Watchtower and Teenagers (New Video)

Becoming an adult and finding your own way can be difficult enough when you are a teenager. We’ve all been through that and know that the transition can be very stressful. “Growing up” is even more complicated if your family belongs to an extremely controlling religious group or cult.

Children of Jehovah’s Witnesses are often picked on by fellow classmates and bullies at school as well as facing occasional mistreatment by their teachers. Outsiders often have no idea how difficult life can be for young JWs.

The Watchtower has taught young Jehovah’s Witnesses to believe that abuse to be an example of the foretold “persecution” inflicted on faithful Christians as described in the Bible. Children are told that being able to accept and endure that abuse should be considered as their own “badge of honor.”

For other young JWs the reality of being forced to stand apart from their peer groups and not being allowed to engage in normal teen activities (like school sports, clubs, and class parties that their “worldly” classmates regularly enjoy) can be devastating.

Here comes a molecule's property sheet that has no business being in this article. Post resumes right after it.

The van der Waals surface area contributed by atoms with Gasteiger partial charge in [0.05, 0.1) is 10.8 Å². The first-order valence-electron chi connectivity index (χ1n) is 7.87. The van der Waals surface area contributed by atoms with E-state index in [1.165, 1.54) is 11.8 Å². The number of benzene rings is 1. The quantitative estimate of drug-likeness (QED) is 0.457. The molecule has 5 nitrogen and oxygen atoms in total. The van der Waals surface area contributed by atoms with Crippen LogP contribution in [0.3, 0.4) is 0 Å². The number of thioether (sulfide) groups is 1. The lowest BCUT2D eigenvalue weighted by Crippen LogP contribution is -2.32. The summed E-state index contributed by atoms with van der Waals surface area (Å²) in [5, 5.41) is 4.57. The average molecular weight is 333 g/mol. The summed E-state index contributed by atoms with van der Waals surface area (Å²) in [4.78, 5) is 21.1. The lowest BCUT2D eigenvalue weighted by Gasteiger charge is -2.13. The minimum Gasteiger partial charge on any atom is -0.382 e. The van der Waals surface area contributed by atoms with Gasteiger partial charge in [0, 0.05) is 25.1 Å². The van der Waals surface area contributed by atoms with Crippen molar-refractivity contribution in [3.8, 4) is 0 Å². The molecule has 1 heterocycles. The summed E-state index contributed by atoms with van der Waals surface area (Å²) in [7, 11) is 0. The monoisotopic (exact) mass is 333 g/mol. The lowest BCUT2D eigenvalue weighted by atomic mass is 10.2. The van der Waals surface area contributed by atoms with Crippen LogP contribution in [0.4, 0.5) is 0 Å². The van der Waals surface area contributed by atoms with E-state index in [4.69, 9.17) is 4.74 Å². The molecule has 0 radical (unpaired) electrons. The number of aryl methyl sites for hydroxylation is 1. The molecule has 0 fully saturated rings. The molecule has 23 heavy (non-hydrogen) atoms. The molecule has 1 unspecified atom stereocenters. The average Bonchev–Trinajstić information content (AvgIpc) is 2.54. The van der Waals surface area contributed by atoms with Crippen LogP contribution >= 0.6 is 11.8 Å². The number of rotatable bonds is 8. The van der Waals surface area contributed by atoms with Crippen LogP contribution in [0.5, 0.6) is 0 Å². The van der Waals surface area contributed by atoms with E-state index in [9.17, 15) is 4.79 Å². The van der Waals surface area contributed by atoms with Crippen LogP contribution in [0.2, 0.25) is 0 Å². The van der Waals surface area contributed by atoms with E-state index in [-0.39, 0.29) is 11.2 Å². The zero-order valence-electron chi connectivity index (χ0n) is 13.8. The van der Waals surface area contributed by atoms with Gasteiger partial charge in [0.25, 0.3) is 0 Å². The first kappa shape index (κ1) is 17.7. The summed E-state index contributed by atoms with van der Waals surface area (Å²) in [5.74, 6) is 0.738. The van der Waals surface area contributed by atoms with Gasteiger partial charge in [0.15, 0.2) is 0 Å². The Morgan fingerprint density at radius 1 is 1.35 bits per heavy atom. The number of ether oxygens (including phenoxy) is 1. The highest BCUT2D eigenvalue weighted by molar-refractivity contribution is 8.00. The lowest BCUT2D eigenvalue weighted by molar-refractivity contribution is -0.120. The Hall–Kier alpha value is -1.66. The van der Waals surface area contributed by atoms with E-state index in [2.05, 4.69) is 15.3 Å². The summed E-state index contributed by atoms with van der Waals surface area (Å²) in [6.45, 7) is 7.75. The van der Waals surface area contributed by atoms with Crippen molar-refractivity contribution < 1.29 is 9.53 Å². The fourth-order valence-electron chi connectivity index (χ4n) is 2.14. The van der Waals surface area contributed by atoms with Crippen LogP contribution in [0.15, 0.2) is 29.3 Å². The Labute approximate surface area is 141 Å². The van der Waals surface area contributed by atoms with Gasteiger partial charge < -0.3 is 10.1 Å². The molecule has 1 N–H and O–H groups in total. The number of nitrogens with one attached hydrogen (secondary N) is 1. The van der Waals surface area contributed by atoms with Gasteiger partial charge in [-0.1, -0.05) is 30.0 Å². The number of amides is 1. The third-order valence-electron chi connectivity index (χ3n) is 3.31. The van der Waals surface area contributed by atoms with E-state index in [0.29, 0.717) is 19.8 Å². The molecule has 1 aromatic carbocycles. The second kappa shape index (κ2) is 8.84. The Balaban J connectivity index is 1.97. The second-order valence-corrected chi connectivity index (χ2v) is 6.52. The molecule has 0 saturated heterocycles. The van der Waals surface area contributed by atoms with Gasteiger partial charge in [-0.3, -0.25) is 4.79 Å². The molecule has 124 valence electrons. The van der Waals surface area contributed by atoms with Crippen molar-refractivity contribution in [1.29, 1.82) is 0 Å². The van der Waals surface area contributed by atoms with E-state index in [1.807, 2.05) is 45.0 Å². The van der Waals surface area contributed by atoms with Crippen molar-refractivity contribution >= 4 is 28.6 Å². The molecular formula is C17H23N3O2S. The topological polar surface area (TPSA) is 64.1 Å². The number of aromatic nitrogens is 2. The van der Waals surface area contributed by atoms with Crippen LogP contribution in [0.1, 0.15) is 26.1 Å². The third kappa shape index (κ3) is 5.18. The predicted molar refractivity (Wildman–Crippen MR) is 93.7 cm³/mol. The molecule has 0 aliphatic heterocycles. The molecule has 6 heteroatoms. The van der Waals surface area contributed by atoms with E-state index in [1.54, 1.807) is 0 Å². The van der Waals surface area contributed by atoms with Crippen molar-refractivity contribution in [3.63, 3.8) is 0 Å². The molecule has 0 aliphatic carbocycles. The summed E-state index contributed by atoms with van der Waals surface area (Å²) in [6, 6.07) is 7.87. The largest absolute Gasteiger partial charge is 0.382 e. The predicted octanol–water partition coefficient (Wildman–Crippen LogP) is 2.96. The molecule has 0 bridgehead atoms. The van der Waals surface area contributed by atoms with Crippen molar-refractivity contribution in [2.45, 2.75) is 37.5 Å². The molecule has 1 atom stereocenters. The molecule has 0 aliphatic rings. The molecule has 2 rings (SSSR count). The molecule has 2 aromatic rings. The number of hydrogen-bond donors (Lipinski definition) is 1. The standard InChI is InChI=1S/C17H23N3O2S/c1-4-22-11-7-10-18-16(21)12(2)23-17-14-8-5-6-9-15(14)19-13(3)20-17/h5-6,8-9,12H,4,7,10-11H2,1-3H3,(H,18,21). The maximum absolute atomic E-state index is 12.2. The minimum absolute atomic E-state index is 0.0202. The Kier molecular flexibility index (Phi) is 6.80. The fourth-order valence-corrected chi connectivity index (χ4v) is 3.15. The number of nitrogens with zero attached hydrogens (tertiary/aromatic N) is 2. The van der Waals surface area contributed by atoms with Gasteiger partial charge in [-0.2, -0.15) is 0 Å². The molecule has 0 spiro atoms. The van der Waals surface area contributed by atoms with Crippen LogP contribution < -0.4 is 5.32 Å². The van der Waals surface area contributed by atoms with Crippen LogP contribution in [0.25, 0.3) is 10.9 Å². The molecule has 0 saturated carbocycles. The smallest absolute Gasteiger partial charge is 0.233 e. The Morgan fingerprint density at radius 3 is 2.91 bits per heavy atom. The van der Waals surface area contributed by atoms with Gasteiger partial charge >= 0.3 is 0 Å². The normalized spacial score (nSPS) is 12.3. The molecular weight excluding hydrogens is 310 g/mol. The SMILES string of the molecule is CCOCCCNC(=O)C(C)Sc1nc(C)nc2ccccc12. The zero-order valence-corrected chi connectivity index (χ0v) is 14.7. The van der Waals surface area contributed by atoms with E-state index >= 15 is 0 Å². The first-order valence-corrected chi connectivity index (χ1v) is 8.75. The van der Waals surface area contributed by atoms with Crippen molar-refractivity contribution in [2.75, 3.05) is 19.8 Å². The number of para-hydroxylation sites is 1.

AAWA’s new video is designed to help a wider audience understand how damaging the stress and mental anguish of living inside a controlling religion can be for young people at a critical point in their lives.

Share with your friends: http://youtu.be/r4_1sOqRJEI

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Comments

Watchtower and Teenagers (New Video) — 27 Comments

  1. No one should ever “grow up as a Jehovah’s Witness” or indeed grow up as a member of any religion. Children should be taught ABOUT religion so that when they become young adults they can freely choose which, if any, religion to follow.

    • I agree John. Sadly too often kids don’t get a choice. And now we have David Splane talking a the convention telling parents they need to force their kids to meetings and service. They aren’t interested in the kids

    • Well, I can tell you from firsthand experience that it doesn’ t necessarily act as a prevention.
      I grew up in a home without religion. Religion was never a part of my world. And still I became a jw.
      So, I ‘freely chose’ according to your scenario. Only problem was I was unaware of the Watch Tower history and their many rewrites of said history. I was unaware of their mind control techniques. I was unaware that they used fear tactics in their literature and subconsciously in their picture portrayals of Armageddon
      At least with the internet there is so much exposure if one cares to research. I just don’ t see a time when parents, living in a free society, will not bring up their children with their own belief system and values. Highly unrealistic.